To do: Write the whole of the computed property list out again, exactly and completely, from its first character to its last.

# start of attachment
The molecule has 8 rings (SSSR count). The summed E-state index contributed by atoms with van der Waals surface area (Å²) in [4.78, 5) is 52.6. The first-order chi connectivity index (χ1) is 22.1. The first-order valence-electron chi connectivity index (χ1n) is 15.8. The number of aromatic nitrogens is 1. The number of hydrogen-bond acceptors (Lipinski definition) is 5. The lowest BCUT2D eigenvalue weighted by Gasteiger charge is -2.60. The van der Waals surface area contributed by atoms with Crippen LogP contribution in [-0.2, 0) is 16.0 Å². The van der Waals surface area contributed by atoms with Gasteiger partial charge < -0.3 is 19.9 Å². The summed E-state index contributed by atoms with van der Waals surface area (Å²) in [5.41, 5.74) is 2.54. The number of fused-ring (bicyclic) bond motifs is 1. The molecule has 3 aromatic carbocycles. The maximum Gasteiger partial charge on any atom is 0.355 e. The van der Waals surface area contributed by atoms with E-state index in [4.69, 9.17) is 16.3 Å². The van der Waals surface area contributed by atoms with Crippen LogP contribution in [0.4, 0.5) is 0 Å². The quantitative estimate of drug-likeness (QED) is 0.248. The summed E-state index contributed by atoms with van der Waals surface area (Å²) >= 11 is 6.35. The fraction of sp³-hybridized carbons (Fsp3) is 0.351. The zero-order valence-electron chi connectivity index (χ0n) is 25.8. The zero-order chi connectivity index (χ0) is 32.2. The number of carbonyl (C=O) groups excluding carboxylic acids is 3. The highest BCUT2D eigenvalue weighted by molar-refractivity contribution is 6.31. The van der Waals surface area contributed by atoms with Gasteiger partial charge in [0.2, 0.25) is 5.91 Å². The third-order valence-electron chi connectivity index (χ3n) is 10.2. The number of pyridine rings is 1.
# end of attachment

The molecule has 8 rings (SSSR count). The summed E-state index contributed by atoms with van der Waals surface area (Å²) in [4.78, 5) is 52.6. The first-order chi connectivity index (χ1) is 22.1. The first-order valence-electron chi connectivity index (χ1n) is 15.8. The number of aromatic nitrogens is 1. The number of hydrogen-bond acceptors (Lipinski definition) is 5. The lowest BCUT2D eigenvalue weighted by Gasteiger charge is -2.60. The van der Waals surface area contributed by atoms with Crippen LogP contribution in [-0.2, 0) is 16.0 Å². The van der Waals surface area contributed by atoms with Gasteiger partial charge < -0.3 is 19.9 Å². The summed E-state index contributed by atoms with van der Waals surface area (Å²) in [5.41, 5.74) is 2.54. The number of fused-ring (bicyclic) bond motifs is 1. The molecule has 3 aromatic carbocycles. The maximum Gasteiger partial charge on any atom is 0.355 e. The van der Waals surface area contributed by atoms with E-state index in [4.69, 9.17) is 16.3 Å². The van der Waals surface area contributed by atoms with Crippen LogP contribution in [0.4, 0.5) is 0 Å². The quantitative estimate of drug-likeness (QED) is 0.248. The summed E-state index contributed by atoms with van der Waals surface area (Å²) >= 11 is 6.35. The fraction of sp³-hybridized carbons (Fsp3) is 0.351. The zero-order valence-electron chi connectivity index (χ0n) is 25.8. The zero-order chi connectivity index (χ0) is 32.2. The number of carbonyl (C=O) groups excluding carboxylic acids is 3. The highest BCUT2D eigenvalue weighted by molar-refractivity contribution is 6.31. The van der Waals surface area contributed by atoms with Gasteiger partial charge in [0.2, 0.25) is 5.91 Å². The third-order valence-electron chi connectivity index (χ3n) is 10.2. The number of pyridine rings is 1.